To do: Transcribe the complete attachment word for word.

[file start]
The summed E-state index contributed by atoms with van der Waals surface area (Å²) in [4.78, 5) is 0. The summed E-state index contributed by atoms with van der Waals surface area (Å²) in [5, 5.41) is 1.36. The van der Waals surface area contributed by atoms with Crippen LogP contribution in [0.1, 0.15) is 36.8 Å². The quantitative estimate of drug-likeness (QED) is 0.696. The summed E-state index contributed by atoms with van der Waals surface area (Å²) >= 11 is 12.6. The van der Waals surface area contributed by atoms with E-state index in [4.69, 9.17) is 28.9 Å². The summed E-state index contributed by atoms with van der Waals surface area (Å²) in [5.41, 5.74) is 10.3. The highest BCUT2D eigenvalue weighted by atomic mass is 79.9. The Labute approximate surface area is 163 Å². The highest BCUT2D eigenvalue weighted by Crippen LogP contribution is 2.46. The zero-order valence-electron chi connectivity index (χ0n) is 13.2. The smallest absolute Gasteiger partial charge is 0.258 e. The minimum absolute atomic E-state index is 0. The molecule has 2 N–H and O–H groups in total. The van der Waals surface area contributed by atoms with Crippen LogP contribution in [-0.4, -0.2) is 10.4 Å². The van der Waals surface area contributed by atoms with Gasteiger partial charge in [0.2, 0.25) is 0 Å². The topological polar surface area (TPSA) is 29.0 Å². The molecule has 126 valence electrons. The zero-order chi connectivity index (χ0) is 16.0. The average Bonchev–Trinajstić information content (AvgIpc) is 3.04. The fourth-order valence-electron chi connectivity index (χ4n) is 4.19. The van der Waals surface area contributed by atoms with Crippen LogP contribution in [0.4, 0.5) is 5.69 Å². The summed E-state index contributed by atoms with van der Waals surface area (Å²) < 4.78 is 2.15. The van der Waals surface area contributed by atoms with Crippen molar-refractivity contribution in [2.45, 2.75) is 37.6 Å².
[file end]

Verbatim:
The summed E-state index contributed by atoms with van der Waals surface area (Å²) in [4.78, 5) is 0. The summed E-state index contributed by atoms with van der Waals surface area (Å²) in [5, 5.41) is 1.36. The van der Waals surface area contributed by atoms with Crippen LogP contribution in [0.1, 0.15) is 36.8 Å². The quantitative estimate of drug-likeness (QED) is 0.696. The summed E-state index contributed by atoms with van der Waals surface area (Å²) >= 11 is 12.6. The van der Waals surface area contributed by atoms with E-state index in [4.69, 9.17) is 28.9 Å². The summed E-state index contributed by atoms with van der Waals surface area (Å²) in [5.41, 5.74) is 10.3. The highest BCUT2D eigenvalue weighted by atomic mass is 79.9. The Labute approximate surface area is 163 Å². The highest BCUT2D eigenvalue weighted by Crippen LogP contribution is 2.46. The zero-order valence-electron chi connectivity index (χ0n) is 13.2. The smallest absolute Gasteiger partial charge is 0.258 e. The minimum absolute atomic E-state index is 0. The molecule has 2 N–H and O–H groups in total. The van der Waals surface area contributed by atoms with Crippen LogP contribution in [-0.4, -0.2) is 10.4 Å². The van der Waals surface area contributed by atoms with Gasteiger partial charge in [0.2, 0.25) is 0 Å². The topological polar surface area (TPSA) is 29.0 Å². The molecule has 126 valence electrons. The zero-order chi connectivity index (χ0) is 16.0. The average Bonchev–Trinajstić information content (AvgIpc) is 3.04. The fourth-order valence-electron chi connectivity index (χ4n) is 4.19. The van der Waals surface area contributed by atoms with Crippen LogP contribution in [0.4, 0.5) is 5.69 Å². The summed E-state index contributed by atoms with van der Waals surface area (Å²) < 4.78 is 2.15. The van der Waals surface area contributed by atoms with Crippen molar-refractivity contribution in [2.45, 2.75) is 37.6 Å².